And sadly, this is only the beginning.  I will screw up many times, Jude.  But you’ll need to bear with me.  This parenting thing is new, and I do the best I can.  If you are reading this now, as your adult self, you are probably thinking of all those times I messed up.  You can stop tallying them up now and just know Mama is sorry.


You’ve grown so much in these months. Your newfound mobility, your occasionally overzealous excitement, your capacity to love so openly and enthusiastically, your curiosity, your laughter, your obvious super-genius abilities….. This is all to say I am already proud of who you are, little man, and of how far you’ve come.

You are so different from the day we brought you home.  I’m a little different, too, I suppose.  I don’t cry about nothing.  I don’t walk around shirtless and curse loudly or throw things at your father.  I shower.  I don’t wonder if I am meant to be a mother. Now I know I am.  I’m meant to be yours.

But back to you.  Last October you were a tiny creature full of froggy little arms and legs and awkward yawns.  I was enamoured, and people warned me I’d spoil you, but I didn’t care.  Day and night, you slept in the crook of my arm for 14 weeks.  We had a rough start, little one, but those weeks were a new beginning for us.  It’s because of that time that I can see my hard work to get you here as beautiful in its own way.

I feel pretty proud that I’ve taught you quite a few things in the past 12 months. How to dance to music on the stereo.  How to eat like a well-mannered gentleman, cramming fists full of food in your mouth and throwing it all over the floor. How to hug like you mean it.  How to laugh with your mouth wide open.  How to read books, or I guess you are looking at the illustrations but whatever.  How to say “Baaath!” enthusiastically when you see that water running in the tub and we get ready for the nightly ritual.

But here’s the good part.  No matter what I’ve taught you, you’ve managed to instruct me in so much more.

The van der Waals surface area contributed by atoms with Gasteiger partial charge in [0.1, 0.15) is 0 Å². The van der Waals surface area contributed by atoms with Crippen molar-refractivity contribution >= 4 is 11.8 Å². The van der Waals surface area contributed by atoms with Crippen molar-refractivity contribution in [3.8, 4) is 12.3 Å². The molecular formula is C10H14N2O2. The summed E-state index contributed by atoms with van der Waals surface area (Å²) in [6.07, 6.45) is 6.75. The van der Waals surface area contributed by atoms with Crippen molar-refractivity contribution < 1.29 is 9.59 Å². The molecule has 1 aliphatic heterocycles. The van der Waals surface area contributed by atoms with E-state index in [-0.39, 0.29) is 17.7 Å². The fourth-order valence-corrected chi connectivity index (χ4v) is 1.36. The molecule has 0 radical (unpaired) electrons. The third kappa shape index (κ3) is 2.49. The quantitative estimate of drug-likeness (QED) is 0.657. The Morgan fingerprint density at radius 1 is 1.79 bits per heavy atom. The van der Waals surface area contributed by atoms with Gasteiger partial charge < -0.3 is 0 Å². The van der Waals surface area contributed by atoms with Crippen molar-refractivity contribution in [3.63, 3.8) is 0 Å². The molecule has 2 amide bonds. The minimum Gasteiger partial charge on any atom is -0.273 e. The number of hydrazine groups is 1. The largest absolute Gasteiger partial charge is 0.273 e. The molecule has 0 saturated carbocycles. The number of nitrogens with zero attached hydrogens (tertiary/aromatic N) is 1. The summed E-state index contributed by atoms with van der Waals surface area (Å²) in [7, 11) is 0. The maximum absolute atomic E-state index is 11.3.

I’ve learned that the most amazing moments in life happen when you are not paying attention. Then you look down at the tiny person sitting in your lap and realize he’s real, he’s loved, and he loves you.

I’ve learned that your father is incredible, and we are so lucky to have him in our little family.

I’ve learned that rocking a baby as the sun comes up is the best possible feeling in the whole world, regardless of how little sleep you’ve had.  There is no better metaphor, no better way, to say welcome to the new day and let’s make it count.

I’ve realized I am capable of so much more than I thought I was.

I’ve realized being a mama is hard.  Real hard.

I’ve learned to love like I didn’t know I could before.  And this is coming from someone who has always loved generously, was always lovin’ on something – my books, my family, my food, my dogs, my travels, my students, my wine…. but here we are with a whole new kind of love, my boy.  One that supersedes all the rest.  One that somehow puts the whole world in clearer focus for me. I breathe life in a little deeper, and there is so much contentment filling those new spaces.

So I pray, Jude, that in the decades ahead, I can somehow communicate to you the lessons you’ve taught me. One day when I’m long gone and the world is undoubtedly different than it is now, I hope you’ll look back at my time with you and know life and love like you’ve given me.

Happy Birthday, Baby!